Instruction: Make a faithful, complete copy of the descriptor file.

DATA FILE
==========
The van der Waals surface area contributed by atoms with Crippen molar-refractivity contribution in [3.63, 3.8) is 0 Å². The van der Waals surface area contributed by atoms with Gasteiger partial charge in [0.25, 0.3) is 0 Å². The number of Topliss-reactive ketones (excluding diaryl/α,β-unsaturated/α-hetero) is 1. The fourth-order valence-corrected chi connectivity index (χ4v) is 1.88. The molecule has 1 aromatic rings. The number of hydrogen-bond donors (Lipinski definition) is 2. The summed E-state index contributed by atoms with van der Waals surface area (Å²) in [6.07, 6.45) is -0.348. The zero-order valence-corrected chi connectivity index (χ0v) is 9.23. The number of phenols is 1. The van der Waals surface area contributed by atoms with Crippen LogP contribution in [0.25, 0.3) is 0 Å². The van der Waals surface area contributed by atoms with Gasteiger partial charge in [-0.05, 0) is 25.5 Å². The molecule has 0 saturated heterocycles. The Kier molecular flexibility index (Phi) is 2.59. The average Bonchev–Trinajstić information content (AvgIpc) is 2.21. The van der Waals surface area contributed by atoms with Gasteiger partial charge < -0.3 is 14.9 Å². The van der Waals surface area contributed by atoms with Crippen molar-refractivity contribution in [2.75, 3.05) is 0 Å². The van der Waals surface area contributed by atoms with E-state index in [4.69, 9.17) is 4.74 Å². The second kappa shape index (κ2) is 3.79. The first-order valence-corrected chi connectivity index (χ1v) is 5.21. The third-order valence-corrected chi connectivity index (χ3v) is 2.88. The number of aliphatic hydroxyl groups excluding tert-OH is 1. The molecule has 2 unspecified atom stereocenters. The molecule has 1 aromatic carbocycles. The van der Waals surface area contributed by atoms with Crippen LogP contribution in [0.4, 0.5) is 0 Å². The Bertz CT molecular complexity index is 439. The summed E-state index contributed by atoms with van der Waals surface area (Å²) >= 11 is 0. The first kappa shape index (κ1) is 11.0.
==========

The van der Waals surface area contributed by atoms with Crippen molar-refractivity contribution in [3.63, 3.8) is 0 Å². The van der Waals surface area contributed by atoms with Gasteiger partial charge in [0.25, 0.3) is 0 Å². The number of Topliss-reactive ketones (excluding diaryl/α,β-unsaturated/α-hetero) is 1. The fourth-order valence-corrected chi connectivity index (χ4v) is 1.88. The molecule has 1 aromatic rings. The number of hydrogen-bond donors (Lipinski definition) is 2. The summed E-state index contributed by atoms with van der Waals surface area (Å²) in [6.07, 6.45) is -0.348. The zero-order valence-corrected chi connectivity index (χ0v) is 9.23. The number of phenols is 1. The van der Waals surface area contributed by atoms with Crippen LogP contribution in [0.25, 0.3) is 0 Å². The van der Waals surface area contributed by atoms with Gasteiger partial charge in [-0.05, 0) is 25.5 Å². The molecule has 0 saturated heterocycles. The Kier molecular flexibility index (Phi) is 2.59. The average Bonchev–Trinajstić information content (AvgIpc) is 2.21. The van der Waals surface area contributed by atoms with Gasteiger partial charge < -0.3 is 14.9 Å². The van der Waals surface area contributed by atoms with Crippen molar-refractivity contribution in [2.75, 3.05) is 0 Å². The van der Waals surface area contributed by atoms with E-state index in [4.69, 9.17) is 4.74 Å². The second kappa shape index (κ2) is 3.79. The first-order valence-corrected chi connectivity index (χ1v) is 5.21. The third-order valence-corrected chi connectivity index (χ3v) is 2.88. The number of aliphatic hydroxyl groups excluding tert-OH is 1. The molecule has 2 unspecified atom stereocenters. The molecule has 1 aromatic carbocycles. The van der Waals surface area contributed by atoms with Crippen LogP contribution in [0.4, 0.5) is 0 Å². The Bertz CT molecular complexity index is 439. The summed E-state index contributed by atoms with van der Waals surface area (Å²) >= 11 is 0. The first kappa shape index (κ1) is 11.0.